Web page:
Your life is what you make it, but even more so, your life is what makes you.
If that really is the case, and I firmly believe that it is, a large chunk of my life is made up of Chris.
I have written before about our early friendship, I have also written about his battle with alcoholism, a demon which he laid to rest some months ago with a strength of character I believe surprised even himself.
But now I have to write a post that holds none of the happy nostalgia or new hope that fueled those earlier installments, instead it has come time to write the final chapter and to say goodbye.
If ever there was someone I considered a permanent fixture in my life, it was Chris.
He and I clicked almost immediately, back in the far-off days of our teenage wild years, spent in his mum and dad’s large family home or one of my many bed-sits, (and before too long, the shared apartments, houses and flats of various friends, along with the many pubs and clubs in and around the leafy Sussex commuter belt town of Crowborough where we “grew up”, for want of a better term) and once we’d got to know each other, I don’t think there was any doubt we’d always be friends.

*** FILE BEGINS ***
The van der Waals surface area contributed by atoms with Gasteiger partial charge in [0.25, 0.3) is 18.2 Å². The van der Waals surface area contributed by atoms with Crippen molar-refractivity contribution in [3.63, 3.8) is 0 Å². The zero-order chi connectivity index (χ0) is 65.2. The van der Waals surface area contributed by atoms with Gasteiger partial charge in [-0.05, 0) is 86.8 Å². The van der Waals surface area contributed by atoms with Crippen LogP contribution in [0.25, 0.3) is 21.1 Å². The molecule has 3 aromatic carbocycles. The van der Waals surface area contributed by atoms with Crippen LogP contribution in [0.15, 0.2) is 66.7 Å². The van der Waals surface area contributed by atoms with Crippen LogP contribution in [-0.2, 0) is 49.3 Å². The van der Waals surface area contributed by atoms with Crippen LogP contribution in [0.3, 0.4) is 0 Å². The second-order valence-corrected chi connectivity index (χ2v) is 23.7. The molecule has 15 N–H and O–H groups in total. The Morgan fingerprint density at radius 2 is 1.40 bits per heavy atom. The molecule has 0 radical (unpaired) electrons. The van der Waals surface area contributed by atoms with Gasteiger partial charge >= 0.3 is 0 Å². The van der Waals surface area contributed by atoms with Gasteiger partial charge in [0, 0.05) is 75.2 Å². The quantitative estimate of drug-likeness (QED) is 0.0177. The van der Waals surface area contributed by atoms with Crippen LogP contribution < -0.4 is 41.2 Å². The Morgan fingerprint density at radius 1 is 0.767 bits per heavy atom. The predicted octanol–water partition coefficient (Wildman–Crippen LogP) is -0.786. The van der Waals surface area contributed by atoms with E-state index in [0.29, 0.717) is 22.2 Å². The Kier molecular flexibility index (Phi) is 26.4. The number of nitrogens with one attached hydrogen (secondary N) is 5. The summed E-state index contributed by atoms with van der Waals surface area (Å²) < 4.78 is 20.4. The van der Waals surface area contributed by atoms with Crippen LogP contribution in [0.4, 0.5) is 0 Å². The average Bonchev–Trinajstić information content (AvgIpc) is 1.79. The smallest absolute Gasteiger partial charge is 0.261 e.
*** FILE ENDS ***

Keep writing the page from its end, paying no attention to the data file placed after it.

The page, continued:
Although, from an outsider’s point of view, I’m sure that it was often hard to tell we were friends at all, for all the time we spent bickering and arguing.
Our debates, disagreements and differences of opinion took on something of a legendary status, to the point that people would stop what they were doing to come and spectate.
Yet we never actually fell out, or got into a serious fight over anything, there was always that underlying connection that protected our friendship from any lasting damage, that indefinable bond which we forge with our oldest friends, the one we don’t always name, but we all know is love.
So many of our cultural preferences are formed in those tumultuous, late-teenage years; music, literature and other, um, “recreational” activities, and Chris and I eagerly devoured each other’s record and book collections, so much so that I (at the time a staunch metal and prog rock fan) quickly developed a liking for Alien Sex Fiend and The Cure, whereas Chris started to appreciate the value of double concept albums and the five minute guitar solo. (to the extent that he recently told me he’d like “Sheep” by Pink Floyd to be played at his funeral)
And we both hated Genesis.